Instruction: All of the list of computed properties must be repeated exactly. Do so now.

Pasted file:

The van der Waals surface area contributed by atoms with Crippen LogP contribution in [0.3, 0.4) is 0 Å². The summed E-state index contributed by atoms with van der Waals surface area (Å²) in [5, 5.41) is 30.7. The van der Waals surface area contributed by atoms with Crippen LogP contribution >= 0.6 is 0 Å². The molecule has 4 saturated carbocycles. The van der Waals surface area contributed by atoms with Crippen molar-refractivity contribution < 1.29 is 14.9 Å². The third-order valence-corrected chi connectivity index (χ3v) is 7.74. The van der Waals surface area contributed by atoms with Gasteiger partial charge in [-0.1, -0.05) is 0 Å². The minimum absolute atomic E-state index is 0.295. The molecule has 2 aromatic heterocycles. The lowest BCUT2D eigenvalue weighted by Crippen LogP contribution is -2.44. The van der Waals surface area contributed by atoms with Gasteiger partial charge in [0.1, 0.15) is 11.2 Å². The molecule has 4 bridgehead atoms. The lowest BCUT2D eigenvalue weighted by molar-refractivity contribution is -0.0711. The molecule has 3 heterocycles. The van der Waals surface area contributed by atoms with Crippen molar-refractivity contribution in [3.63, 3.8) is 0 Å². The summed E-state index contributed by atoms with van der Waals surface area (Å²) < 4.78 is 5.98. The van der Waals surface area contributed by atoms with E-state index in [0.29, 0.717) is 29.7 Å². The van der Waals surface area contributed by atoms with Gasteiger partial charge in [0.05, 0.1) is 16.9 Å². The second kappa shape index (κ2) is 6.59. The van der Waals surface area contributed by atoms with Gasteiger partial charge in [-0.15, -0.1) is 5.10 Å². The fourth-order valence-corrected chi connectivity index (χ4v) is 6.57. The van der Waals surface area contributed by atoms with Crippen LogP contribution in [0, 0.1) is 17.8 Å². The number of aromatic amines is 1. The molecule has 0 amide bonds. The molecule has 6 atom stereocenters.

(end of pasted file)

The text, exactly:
The van der Waals surface area contributed by atoms with Crippen LogP contribution in [0.3, 0.4) is 0 Å². The summed E-state index contributed by atoms with van der Waals surface area (Å²) in [5, 5.41) is 30.7. The van der Waals surface area contributed by atoms with Crippen LogP contribution >= 0.6 is 0 Å². The molecule has 4 saturated carbocycles. The van der Waals surface area contributed by atoms with Crippen molar-refractivity contribution < 1.29 is 14.9 Å². The third-order valence-corrected chi connectivity index (χ3v) is 7.74. The van der Waals surface area contributed by atoms with Gasteiger partial charge in [-0.1, -0.05) is 0 Å². The minimum absolute atomic E-state index is 0.295. The molecule has 2 aromatic heterocycles. The lowest BCUT2D eigenvalue weighted by Crippen LogP contribution is -2.44. The van der Waals surface area contributed by atoms with Gasteiger partial charge in [0.1, 0.15) is 11.2 Å². The molecule has 4 bridgehead atoms. The lowest BCUT2D eigenvalue weighted by molar-refractivity contribution is -0.0711. The molecule has 3 heterocycles. The van der Waals surface area contributed by atoms with Crippen molar-refractivity contribution in [3.63, 3.8) is 0 Å². The summed E-state index contributed by atoms with van der Waals surface area (Å²) < 4.78 is 5.98. The van der Waals surface area contributed by atoms with E-state index in [0.29, 0.717) is 29.7 Å². The van der Waals surface area contributed by atoms with Gasteiger partial charge in [0.05, 0.1) is 16.9 Å². The second kappa shape index (κ2) is 6.59. The van der Waals surface area contributed by atoms with Gasteiger partial charge in [-0.15, -0.1) is 5.10 Å². The fourth-order valence-corrected chi connectivity index (χ4v) is 6.57. The van der Waals surface area contributed by atoms with Crippen LogP contribution in [0, 0.1) is 17.8 Å². The number of aromatic amines is 1. The molecule has 0 amide bonds. The molecule has 6 atom stereocenters.